300: Rise of an Empire Review

A week ago, I got my first glimpse of 300: Rise of an Empire, the companion piece (it’s not a sequel) to Zach Snyder’s 2006 visual tour de force, 300. Though fun, I was all set to point out its shortcomings in relation to the original. But a funny thing happened on the way to posting my opinion: 1) I decided to see it again and 2) last night, popped in my 300 Blu-ray.

300 Rise of an Empire Eva GreenWhat a difference a week makes.

Make no mistake; my opinions haven’t changed on 300. It’s still a centerpiece in my Dirty Two-Dozen, a list of 24 movies (maybe 30) that I can throw in the PS3 any day of the week and watch all the way through with no thoughts of tuning out. After comparing the two movies so close together, despite its faults, 300: Rise of an Empire has bullied its way onto that prestigious list.  

As mentioned, Rise of an Empire is the other half of the 300 Saga’s whole. Taking place over the same 3-day stretch as Leonidas and the Spartans defense of Thermopylae, Rise tells the story of Themistocles (played brilliantly by Sullivan Stapleton), the charismatic Athenian general who battles the massive Persian navy on the high seas. Like the massive army that opposed the Spartans at the Hot Gates, the Persian naval force dwarfs the contingent scrounged up by the Greek city-states. More to the point, they are led by the vicious and cunning Artemisia (Eva Green), a Greek-born woman who, after suffering at the hands of her fellow countrymen, has honed herself into the perfect weapon and tactician, one who’s driven by the sole purpose of burning Athens to the ground.

With 300, Snyder created one of the most unique cinematic experiences in the last ten years. Taking one of the most celebrated examples of heroism in the history of the world and pumps it up with spectacular visuals and a metric ton of testosterone.  Where Rise differentiates itself from the first 300 is in the humanization of its primary cast. Stapleton’s Themistocles is much more vulnerable than Butler’s Leonidas, and as it should be considering the Spartans culture of war, a prospect the Athenian general has not experienced. The addition of a volatile foil in Artemisia provides a focus for the protagonist, something the first movie did not. As a viewer, the chess game played by Themistocles and Artemisia, identifying one another as each other’s perfect adversaries, reaches its crescendo in a surprising and most intimate moment, a sex scene that plays out the brutality of the battle in the most intense fashion.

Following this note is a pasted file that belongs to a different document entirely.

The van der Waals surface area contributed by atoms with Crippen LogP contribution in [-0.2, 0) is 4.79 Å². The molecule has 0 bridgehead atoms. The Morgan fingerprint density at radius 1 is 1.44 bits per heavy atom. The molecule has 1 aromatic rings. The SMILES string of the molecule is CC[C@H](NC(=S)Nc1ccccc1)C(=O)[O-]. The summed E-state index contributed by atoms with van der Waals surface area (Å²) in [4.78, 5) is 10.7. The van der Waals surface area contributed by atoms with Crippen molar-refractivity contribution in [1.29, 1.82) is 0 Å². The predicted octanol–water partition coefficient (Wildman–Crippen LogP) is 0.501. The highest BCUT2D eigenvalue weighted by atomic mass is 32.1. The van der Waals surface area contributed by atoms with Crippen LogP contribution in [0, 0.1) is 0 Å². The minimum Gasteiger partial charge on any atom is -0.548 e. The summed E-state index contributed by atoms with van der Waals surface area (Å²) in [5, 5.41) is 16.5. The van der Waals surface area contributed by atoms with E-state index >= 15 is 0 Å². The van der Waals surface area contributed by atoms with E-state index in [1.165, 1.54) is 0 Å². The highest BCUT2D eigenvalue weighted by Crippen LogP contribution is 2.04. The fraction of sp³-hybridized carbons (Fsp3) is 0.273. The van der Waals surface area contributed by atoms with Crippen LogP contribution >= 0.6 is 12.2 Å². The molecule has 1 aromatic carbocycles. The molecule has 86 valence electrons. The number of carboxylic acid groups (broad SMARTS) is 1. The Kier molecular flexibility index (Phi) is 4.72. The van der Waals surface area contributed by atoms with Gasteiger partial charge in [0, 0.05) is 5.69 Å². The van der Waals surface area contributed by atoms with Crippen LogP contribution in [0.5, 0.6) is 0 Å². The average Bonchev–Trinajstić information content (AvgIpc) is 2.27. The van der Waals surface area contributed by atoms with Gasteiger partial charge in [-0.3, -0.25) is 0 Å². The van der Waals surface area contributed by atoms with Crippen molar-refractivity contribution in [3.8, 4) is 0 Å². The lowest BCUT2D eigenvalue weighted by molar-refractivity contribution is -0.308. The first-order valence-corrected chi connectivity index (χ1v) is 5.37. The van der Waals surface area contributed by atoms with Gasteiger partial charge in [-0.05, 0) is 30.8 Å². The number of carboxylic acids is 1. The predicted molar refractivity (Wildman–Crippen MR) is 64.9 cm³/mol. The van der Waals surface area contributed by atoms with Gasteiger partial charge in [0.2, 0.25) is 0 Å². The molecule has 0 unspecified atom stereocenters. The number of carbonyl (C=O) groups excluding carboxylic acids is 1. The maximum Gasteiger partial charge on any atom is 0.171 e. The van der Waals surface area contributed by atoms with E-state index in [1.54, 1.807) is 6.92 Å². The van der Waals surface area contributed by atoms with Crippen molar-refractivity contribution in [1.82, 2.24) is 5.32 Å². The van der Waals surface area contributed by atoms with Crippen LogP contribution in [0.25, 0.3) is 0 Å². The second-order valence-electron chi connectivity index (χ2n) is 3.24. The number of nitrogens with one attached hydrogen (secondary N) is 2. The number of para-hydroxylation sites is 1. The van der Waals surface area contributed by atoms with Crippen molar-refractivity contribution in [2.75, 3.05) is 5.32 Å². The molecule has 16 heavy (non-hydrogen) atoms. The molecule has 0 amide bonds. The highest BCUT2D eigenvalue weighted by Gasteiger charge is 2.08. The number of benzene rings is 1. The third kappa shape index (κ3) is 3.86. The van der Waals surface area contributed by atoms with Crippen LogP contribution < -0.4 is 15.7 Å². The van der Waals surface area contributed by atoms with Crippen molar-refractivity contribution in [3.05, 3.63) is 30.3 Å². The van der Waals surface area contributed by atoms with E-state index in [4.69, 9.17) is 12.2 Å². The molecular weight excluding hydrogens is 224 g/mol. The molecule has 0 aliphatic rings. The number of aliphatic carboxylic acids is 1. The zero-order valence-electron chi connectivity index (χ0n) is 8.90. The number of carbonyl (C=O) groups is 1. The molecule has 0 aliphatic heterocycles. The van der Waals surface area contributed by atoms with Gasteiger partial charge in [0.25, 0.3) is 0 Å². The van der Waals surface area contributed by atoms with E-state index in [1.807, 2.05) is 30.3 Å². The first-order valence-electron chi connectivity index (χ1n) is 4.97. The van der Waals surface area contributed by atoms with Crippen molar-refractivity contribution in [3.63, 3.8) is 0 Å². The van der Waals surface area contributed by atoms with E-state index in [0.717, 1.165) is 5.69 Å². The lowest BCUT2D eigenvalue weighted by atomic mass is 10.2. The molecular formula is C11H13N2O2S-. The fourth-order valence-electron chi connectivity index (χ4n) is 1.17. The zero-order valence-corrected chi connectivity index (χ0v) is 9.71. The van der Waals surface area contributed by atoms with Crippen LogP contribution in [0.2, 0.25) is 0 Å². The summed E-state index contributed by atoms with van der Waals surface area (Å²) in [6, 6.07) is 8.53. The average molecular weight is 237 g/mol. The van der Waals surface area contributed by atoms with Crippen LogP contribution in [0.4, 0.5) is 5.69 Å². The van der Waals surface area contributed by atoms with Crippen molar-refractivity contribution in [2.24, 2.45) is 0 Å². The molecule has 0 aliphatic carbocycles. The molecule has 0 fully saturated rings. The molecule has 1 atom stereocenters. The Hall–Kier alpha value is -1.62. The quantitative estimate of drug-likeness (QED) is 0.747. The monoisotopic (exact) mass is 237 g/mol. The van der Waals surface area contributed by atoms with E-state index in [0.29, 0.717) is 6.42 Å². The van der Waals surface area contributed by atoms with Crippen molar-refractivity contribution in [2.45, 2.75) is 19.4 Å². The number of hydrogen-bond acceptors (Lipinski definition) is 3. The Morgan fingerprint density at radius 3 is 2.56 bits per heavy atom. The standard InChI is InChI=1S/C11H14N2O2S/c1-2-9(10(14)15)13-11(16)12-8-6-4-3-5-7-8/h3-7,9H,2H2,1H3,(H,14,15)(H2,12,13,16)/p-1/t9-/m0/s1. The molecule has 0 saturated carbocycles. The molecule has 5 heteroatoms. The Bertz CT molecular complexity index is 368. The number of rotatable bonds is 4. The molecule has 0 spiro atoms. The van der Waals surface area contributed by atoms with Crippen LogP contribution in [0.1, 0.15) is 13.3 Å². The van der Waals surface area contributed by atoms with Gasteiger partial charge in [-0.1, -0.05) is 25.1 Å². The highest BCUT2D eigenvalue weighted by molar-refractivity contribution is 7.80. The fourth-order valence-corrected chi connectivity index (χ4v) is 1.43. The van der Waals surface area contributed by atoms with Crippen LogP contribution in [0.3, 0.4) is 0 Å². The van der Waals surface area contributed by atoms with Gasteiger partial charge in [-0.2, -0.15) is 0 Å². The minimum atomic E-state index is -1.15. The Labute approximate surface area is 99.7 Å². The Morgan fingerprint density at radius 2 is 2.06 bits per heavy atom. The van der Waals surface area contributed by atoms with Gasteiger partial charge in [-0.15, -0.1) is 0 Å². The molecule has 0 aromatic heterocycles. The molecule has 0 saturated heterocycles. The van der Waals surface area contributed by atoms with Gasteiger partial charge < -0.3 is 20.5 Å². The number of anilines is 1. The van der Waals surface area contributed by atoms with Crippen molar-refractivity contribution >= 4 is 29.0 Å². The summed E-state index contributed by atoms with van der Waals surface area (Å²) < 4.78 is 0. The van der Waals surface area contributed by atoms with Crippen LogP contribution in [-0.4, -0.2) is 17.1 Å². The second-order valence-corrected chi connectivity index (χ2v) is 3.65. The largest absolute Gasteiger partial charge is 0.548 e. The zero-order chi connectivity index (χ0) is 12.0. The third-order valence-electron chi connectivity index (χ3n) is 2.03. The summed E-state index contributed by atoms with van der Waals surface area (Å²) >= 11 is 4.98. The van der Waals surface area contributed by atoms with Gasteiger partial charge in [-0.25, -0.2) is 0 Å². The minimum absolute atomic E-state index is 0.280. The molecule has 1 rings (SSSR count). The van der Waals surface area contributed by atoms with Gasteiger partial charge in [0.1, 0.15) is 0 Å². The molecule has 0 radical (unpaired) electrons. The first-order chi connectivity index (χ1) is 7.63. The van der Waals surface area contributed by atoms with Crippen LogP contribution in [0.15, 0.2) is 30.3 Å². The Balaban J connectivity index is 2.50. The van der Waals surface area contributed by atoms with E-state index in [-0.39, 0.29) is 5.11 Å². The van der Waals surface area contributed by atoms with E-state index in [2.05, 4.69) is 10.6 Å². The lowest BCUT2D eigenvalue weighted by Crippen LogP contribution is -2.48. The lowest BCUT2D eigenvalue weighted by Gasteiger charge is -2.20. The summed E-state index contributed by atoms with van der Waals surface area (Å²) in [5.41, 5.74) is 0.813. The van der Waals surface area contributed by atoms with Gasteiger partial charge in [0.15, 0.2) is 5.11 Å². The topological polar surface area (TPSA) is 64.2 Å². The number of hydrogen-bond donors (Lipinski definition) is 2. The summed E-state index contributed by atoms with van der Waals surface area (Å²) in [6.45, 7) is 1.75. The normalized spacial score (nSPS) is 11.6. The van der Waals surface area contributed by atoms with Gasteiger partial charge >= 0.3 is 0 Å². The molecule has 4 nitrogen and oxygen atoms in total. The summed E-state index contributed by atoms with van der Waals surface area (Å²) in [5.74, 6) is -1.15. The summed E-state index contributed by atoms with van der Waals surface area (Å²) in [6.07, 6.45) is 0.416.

Speaking of battle, like its predecessor Rise excels when the blood starts flowing. Whereas 300 showcased violence that was both spectacular and controlled, the battle scenes in Rise are schizophrenic and unsettling, a chaotic back and forth one would expect of those lacking the Spartans’ militaristic precision. But man oh man, the plasma does flow and, despite the over the top nature of lopped off heads, arms and legs, I never felt the violence crossed over into the pornographic nature of flicks such as the Hostel and Saw franchises. And then there’s the fact that much of Rise takes place on the high seas, adding an element of combat rarely seen in movies today.

Yet, as good as Rise of an Empire is, it does have a few flaws. Though both Stapleton and Green delivered performances that allowed the audiences to connect to their characters on an emotional level, there was never any real connection with the secondary characters. Hans Matheson and Callan Mulvey are Aesyklos and Scyllias, respectively, Themistocles’s trusted lieutenants. On the surface, they play their roles well but none truly stand out and, towards the climax of the movie, when tragedy strikes one of them, I hadn’t the slightest twinge of emotion.Two other minute complaints were the overuse of slow motion for the fights and Lena Headey’s narrative, the latter lacking the gravitas of David Wenham’s Dillios from the original. Again, these are the most minor quibbles but, when putting the two movies side by side, do take Rise down a notch.

As mentioned, I saw the movie twice before writing this article and it was the right move. Though I enjoyed it the first time round, the second viewing helped me catch some of the nuances of how the story was interwoven with the first and the subtleties of Stapleton’s performance. It also raised my original thoughts of it being GOOD to EXCELLENT, and very much on par with the original 300.

A most enjoyable film in its own right, 300: Rise of an Empire somehow ups the ante, showcasing a brutally that would make even Leonidas cringe. Sure, some of the violence is gratuitous in nature and there may be an overabundance of slow motion woven into the battles, but one cannot argue with the pulse-pumping action and uplifting story of men whose decision to face the longest of odds for what they believed and how it shaped the world we live in today.

Bottom line, 300: Rise of an Empire is a must-see for fans of 300, sword and sandal epics, or those who just love to have fun and be entertained.


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